The Mobile Press-Register today got its hands on what the government isn't telling you.
It isn't pretty.
If what the experts fear might happen does happen, we will never have seen anything like this. Ever.
I RECOMMEND a good, stiff drink before reading the Press-Register story:
A confidential government report on the unfolding spill disaster makes clear the Coast Guard now fears the well could be on the verge of becoming an unchecked gusher shooting millions of gallons of oil per day into the Gulf. A confidential government report on the unfolding spill disaster in the Gulf makes clear the Coast Guard now fears the well could become an unchecked gusher shooting millions of gallons of oil per day into the Gulf.GOD HELP my home state.
"The following is not public," reads the National Oceanic and Atmospheric Administration's Emergency Response document dated April 28. "Two additional release points were found today in the tangled riser. If the riser pipe deteriorates further, the flow could become unchecked resulting in a release volume an order of magnitude higher than previously thought."
Asked Friday to comment on the document, NOAA spokesman Scott Smullen said that the additional leaks described were reported to the public late Wednesday night. Regarding the possibility of the spill becoming an order of magnitude larger, Smullen said, "I'm letting the document you have speak for itself."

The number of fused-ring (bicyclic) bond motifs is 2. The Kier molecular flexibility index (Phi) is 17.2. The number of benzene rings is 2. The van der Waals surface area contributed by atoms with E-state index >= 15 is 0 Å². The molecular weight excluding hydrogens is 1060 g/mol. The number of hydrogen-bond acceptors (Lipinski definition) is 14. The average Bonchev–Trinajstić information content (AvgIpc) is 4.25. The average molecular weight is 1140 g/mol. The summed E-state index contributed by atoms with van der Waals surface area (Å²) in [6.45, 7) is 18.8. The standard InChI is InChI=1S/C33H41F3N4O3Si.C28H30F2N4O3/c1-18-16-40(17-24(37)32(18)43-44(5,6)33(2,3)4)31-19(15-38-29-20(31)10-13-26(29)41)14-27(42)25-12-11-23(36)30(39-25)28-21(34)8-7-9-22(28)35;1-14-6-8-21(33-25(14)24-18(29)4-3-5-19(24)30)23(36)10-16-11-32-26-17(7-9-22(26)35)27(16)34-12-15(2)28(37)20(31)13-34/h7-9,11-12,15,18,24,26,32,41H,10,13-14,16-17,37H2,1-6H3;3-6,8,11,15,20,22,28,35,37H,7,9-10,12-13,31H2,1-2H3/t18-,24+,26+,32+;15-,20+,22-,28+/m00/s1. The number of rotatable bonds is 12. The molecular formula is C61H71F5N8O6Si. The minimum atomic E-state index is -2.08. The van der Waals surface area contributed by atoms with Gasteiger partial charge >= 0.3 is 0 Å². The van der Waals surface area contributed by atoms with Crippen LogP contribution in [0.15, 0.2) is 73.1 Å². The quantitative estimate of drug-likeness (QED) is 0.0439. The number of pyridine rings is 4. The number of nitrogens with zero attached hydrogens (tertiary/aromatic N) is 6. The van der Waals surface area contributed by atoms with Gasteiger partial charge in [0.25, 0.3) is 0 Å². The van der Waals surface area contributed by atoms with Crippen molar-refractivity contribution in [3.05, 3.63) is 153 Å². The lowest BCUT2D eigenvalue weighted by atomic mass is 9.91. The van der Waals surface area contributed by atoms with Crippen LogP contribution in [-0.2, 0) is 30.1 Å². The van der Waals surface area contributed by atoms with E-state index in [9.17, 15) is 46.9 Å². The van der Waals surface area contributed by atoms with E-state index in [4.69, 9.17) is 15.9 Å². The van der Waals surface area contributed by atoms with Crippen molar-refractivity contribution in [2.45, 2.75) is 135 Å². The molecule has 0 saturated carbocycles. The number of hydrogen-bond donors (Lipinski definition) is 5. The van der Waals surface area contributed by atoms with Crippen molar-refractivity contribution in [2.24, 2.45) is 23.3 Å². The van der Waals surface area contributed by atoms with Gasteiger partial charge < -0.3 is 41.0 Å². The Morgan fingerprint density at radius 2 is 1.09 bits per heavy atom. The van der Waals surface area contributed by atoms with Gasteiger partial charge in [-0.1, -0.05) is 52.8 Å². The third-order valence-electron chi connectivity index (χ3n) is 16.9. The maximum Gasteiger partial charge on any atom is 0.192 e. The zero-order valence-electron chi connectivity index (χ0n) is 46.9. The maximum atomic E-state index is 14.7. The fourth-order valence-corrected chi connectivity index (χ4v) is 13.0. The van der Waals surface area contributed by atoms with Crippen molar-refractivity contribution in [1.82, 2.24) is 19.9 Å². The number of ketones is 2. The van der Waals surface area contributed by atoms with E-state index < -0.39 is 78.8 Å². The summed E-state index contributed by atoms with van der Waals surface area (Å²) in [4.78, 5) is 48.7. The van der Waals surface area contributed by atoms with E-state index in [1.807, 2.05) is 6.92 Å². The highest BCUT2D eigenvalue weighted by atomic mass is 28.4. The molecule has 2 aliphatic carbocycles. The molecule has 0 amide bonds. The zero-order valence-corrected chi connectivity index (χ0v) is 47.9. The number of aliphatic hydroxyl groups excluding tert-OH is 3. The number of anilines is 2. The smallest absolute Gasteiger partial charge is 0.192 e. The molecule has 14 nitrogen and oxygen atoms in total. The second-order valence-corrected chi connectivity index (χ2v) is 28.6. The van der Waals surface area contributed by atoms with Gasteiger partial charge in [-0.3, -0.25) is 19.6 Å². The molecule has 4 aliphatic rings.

In scientific circles, an order of magnitude means something is 10 times larger. In this case, an order of magnitude higher would mean the volume of oil coming from the well could be 10 times higher than the 5,000 barrels a day coming out now. That would mean 50,000 barrels a day, or 2.1 million gallons a day. It appears the new leaks mentioned in the Wednesday release are the leaks reported to the public late Wednesday night.
"There is no official change in the volume released but the USCG is no longer stating that the release rate is 1,000 barrels a day," continues the document, referred to as report No. 12. "Instead they are saying that they are preparing for a worst-case release and bringing all assets to bear."
The emergency document also states that the spill has grown in size so quickly that only 1 to 2 percent of it has been sprayed with dispersants.
The Press-Register obtained the emergency report from a government official. The White House, NOAA, the Coast Guard and BP Plc did not immediately return calls for comment made early this morning.
The worst-case scenario for the broken and leaking well pouring oil into the Gulf of Mexico would be the loss of the wellhead and kinked piping currently restricting the flow to 5,000 barrels -- or 210,000 gallons -- per day.
If the wellhead is lost, oil could leave the well at a much greater rate.
"Typically, a very good well in the Gulf can produce 30,000 barrels a day, but that's under control. I have no idea what an uncontrolled release could be," said Stephen Sears, chairman of the petroleum engineering department at Louisiana State University.